For many years, conventional wisdom held that tropical plant and animal species remained unaffected by global warming.
However, an article co-authored by Colgate University assistant professor of biology Catherine Cardelus in this week’s issue of Science magazine may change that.
“Until now, there’s been little attention given to the impact of a warming climate on tropical environments,” said Cardelus.
Tropical plant and animal species living in some of the warmest places on earth may be threatened by global warming, according to the research of Cardelus and her colleagues.
The study indicates that global warming would shift temperature zones uphill and tropical species will likely be driven to higher elevations by these changes, following the climate zones they are suited for.
Cardelus and her fellow researchers, who collected data on 2,000 species of plants and animals along forested slopes of a Costa Rican volcano, believe the results of that shift could be devastating to lowland occupants.
If the current occupants of the lowlands shift uphill, tracking their accustomed climate, there are few replacements waiting in the wings, currently living in even warmer places.
According to the article, the threat of lowland attrition from warming climates faces about half the species they studied in Costa Rica—unless lowland species retain tolerances to higher temperatures developed millions of years ago when the world was much warmer.
Founded in 1819, Colgate University is a highly selective, residential, liberal arts college serving nearly 2,750 undergraduates with diverse backgrounds, interests, and talents. Colgate is situated on a rolling 515-acre campus in central New York State.
Anthony Adornato | Newswise Science News
Waste in the water – New purification techniques for healthier aquatic ecosystems
24.07.2018 | Eberhard Karls Universität Tübingen
Plenty of habitat for bears in Europe
24.07.2018 | Deutsches Zentrum für integrative Biodiversitätsforschung (iDiv) Halle-Jena-Leipzig
New design tool automatically creates nanostructure 3D-print templates for user-given colors
Scientists present work at prestigious SIGGRAPH conference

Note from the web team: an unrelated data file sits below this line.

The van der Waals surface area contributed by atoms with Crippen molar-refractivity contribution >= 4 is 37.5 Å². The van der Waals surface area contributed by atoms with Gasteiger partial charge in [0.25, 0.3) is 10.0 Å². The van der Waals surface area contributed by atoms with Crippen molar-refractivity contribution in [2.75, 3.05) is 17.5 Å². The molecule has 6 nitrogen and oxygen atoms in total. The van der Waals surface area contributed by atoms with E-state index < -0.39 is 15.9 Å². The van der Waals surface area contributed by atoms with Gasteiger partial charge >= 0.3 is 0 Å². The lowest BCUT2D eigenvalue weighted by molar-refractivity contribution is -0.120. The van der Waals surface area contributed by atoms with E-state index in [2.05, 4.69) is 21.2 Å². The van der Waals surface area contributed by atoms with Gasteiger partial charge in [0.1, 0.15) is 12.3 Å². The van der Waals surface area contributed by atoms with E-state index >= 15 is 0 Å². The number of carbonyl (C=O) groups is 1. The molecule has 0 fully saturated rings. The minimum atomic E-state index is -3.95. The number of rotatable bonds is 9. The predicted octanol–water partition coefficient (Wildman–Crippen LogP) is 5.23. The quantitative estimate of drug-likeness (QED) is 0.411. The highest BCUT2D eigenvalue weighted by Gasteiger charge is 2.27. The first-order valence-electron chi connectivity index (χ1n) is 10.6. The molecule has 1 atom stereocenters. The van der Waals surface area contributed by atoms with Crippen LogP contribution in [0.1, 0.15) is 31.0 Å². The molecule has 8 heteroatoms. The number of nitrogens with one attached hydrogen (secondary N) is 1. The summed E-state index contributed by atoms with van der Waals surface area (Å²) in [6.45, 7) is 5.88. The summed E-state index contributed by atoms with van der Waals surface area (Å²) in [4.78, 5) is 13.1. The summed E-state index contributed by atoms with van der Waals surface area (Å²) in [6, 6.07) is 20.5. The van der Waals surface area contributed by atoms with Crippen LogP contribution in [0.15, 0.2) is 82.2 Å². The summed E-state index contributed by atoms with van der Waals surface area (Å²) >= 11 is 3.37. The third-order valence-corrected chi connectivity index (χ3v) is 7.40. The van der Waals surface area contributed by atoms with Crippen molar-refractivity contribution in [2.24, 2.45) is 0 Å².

Most of the objects we see are colored by pigments, but using pigments has disadvantages: such colors can fade, industrial pigments are often toxic, and...
Scientists at the University of California, Los Angeles present new research on a curious cosmic phenomenon known as "whistlers" -- very low frequency packets...
Scientists develop first tool to use machine learning methods to compute flow around interactively designable 3D objects. Tool will be presented at this year’s prestigious SIGGRAPH conference.
When engineers or designers want to test the aerodynamic properties of the newly designed shape of a car, airplane, or other object, they would normally model...
Researchers from TU Graz and their industry partners have unveiled a world first: the prototype of a robot-controlled, high-speed combined charging system (CCS) for electric vehicles that enables series charging of cars in various parking positions.
Global demand for electric vehicles is forecast to rise sharply: by 2025, the number of new vehicle registrations is expected to reach 25 million per year....
Proteins must be folded correctly to fulfill their molecular functions in cells. Molecular assistants called chaperones help proteins exploit their inbuilt folding potential and reach the correct three-dimensional structure. Researchers at the Max Planck Institute of Biochemistry (MPIB) have demonstrated that actin, the most abundant protein in higher developed cells, does not have the inbuilt potential to fold and instead requires special assistance to fold into its active state. The chaperone TRiC uses a previously undescribed mechanism to perform actin folding. The study was recently published in the journal Cell.
Actin is the most abundant protein in highly developed cells and has diverse functions in processes like cell stabilization, cell division and muscle...
17.08.2018 | Event News
08.08.2018 | Event News
27.07.2018 | Event News
17.08.2018 | Physics and Astronomy
17.08.2018 | Information Technology
17.08.2018 | Life Sciences